By Tia Lynn Ivey
Change is the message of Kathi Russell’s campaign. Russell, owner of the Madison Tea Room, is on the upcoming Nov. 7 election ballot, running for Madison Mayor against Incumbent Fred Perriman and Candidate Robert Lanier.
According to Russell, it is with much trepidation and preparation that she seeks the office of mayor in Madison.
“Stepping up and running for any political office is not done without great thought and much prayer. When deciding to run for mayor, on the day I filed, I was certain I could do the job. My experience in community leadership and the ability to get things done, in spite of opposition made, have given me the confidence I would need to run, and to win,” explained Russell.
“I have always believed you have to do more than just live in a community. It is our civic responsibility to be engaged and involved. It is work I do with conviction, dedication and pride, in every neighborhood I have ever lived.”
If elected, Russell’s goals for the City of Madison include reducing spending, cutting taxes, instituting term-limits for city boards, rerouting truck traffic out of downtown, increasing Madison’s police as well as increasing officers’ salaries and benefits, installing bright yellow pedestrian cones at main crosswalks throughout the city, and promoting “full transparency and accountability” from city government.
Russell, who spent most of her life in Charleston, VA, assumed she would one day return to “The Holy City” to retire, but a fateful trip through Madison in 2009 changed all of that.
“After seeing this idyllic setting in Madison, of gracious people and grand homes, we knew it was a perfect setting for our background and interest in historic preservation. And we were right!” said Russell.
Since Russell relocated to Madison, she has noticed several pressing issues she believes need attention and new leadership to aptly address.
“The challenge Madison faces is a compilation of issues that have gone unanswered for the past four years,” said Russell. “They must, however, be a part of our vision for a greater Madison.”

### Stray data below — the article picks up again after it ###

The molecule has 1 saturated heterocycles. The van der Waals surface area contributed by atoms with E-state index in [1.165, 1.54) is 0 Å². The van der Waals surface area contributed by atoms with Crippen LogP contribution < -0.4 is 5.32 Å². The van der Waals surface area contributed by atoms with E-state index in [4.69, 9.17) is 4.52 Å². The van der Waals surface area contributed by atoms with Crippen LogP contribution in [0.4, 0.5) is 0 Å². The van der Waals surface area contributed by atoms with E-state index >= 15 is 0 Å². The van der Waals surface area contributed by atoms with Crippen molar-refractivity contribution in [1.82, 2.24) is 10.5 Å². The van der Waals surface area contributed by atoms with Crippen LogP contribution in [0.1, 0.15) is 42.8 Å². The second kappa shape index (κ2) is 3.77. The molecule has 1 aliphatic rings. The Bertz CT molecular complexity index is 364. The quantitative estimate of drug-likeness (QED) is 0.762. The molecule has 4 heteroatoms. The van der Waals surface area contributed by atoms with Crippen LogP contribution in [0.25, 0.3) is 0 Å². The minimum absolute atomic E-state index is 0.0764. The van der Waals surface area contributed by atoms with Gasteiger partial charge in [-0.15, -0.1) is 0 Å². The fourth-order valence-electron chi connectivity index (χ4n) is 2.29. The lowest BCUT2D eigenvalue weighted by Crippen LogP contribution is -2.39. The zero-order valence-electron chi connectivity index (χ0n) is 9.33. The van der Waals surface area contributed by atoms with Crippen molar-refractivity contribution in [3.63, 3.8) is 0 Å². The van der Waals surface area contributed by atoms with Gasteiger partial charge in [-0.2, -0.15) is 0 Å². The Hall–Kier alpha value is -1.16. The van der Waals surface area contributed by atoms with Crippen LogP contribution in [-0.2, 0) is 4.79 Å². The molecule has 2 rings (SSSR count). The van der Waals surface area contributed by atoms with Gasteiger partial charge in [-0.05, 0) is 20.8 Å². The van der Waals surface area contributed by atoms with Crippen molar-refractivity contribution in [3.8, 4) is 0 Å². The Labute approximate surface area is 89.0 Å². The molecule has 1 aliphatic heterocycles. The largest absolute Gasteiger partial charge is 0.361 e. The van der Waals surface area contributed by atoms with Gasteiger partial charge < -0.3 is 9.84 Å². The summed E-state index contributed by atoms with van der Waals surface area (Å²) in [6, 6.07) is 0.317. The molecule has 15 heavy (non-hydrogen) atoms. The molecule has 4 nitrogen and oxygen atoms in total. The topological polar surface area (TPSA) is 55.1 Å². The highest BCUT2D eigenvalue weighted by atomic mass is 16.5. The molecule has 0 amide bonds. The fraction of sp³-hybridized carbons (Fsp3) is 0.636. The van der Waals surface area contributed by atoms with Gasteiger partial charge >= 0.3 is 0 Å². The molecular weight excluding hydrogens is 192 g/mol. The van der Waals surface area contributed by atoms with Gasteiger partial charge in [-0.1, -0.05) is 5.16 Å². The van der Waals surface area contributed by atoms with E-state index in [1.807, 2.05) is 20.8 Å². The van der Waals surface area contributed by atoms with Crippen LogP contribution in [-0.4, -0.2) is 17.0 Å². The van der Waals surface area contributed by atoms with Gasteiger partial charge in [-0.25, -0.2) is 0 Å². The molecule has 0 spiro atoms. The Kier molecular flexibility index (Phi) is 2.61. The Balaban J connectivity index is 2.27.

According to Russell, she wants to see more affordable housing and senior housing, but within the City of Madison and in Morgan County. Russell, if elected, hopes to expedite the approval process for prospective businesses looking to open shop in Madison.
One of Russell’s key campaign promises is to reduce truck traffic through downtown Madison.
“Heavy truck traffic, other than local delivery, must be addressed or Main Street will eventually look like the New Jersey Turnpike. We are the City, and our job is to protect the citizens and the taxpayers at any cost,” said Russell.
“These 80,000-pound heavy-duty trucks do not belong on our small city streets, with restaurants and shops, attracting pedestrians who are crossing every which way. The trucks are undermining the foundations of our historic homes. Those same historic homes that are the life line that the Cultural Center and the Chamber of Commerce works tirelessly to bring tourists here for their annual Tour of Homes. Every citizen concerned with truck traffic in the historic district, has asked that the suggested speed limit be 25 mph. How hard is that? Monroe and Watkinsville did it successfully, and it’s working. If elected Mayor, we will reduce the speed and slow that truck traffic down.”
Russell is also promising to revitalize The City of Madison’s public meetings and communication strategies with the public. She wants to utilize social media to live stream public meetings into citizens’ homes, and is asking for widespread public input on Madison’s most pressing issues.”
She plans to meet with every city employee and every member on all the city boards to strategize better ways to work on behalf of the citizens of Madison and wants each chair of every city board to report their monthly findings at every regular city council meeting to enhance transparency.
She also plans to call for an outside audit of the City’s finances for the past three years.
“Any unidentifiable red flags, that are not answered satisfactorily will result in the auditing of an additional two years, totaling five years of accounting in the City of Madison, if necessary,” said Russell.
Russell also plans to scrap time-limits for public comment.
“Council meetings will end after every person present has had an opportunity to speak. In the past, it has been difficult for some people to be placed on the agenda in time to speak on a particular subject, and by introducing an “Open to the Public” line item on the Agenda, everyone will be heard, every time,” said Russell.
Russell has also promised to donate her salary if elected to the Madison-Morgan Boys and Girls Club, hoping the extra funds will cover the cost of a new “Saturday Program” for its members.
If elected, Russell vows to change the tone of the City’s leadership overall.
“Please City of Madison, stop saying, “we can’t,” because if I am elected mayor, I will show you how ‘we can, and how we will.’ I will humbly serve the people of Madison, by bringing back the quality of life and the vision for growth that they and their children deserve.”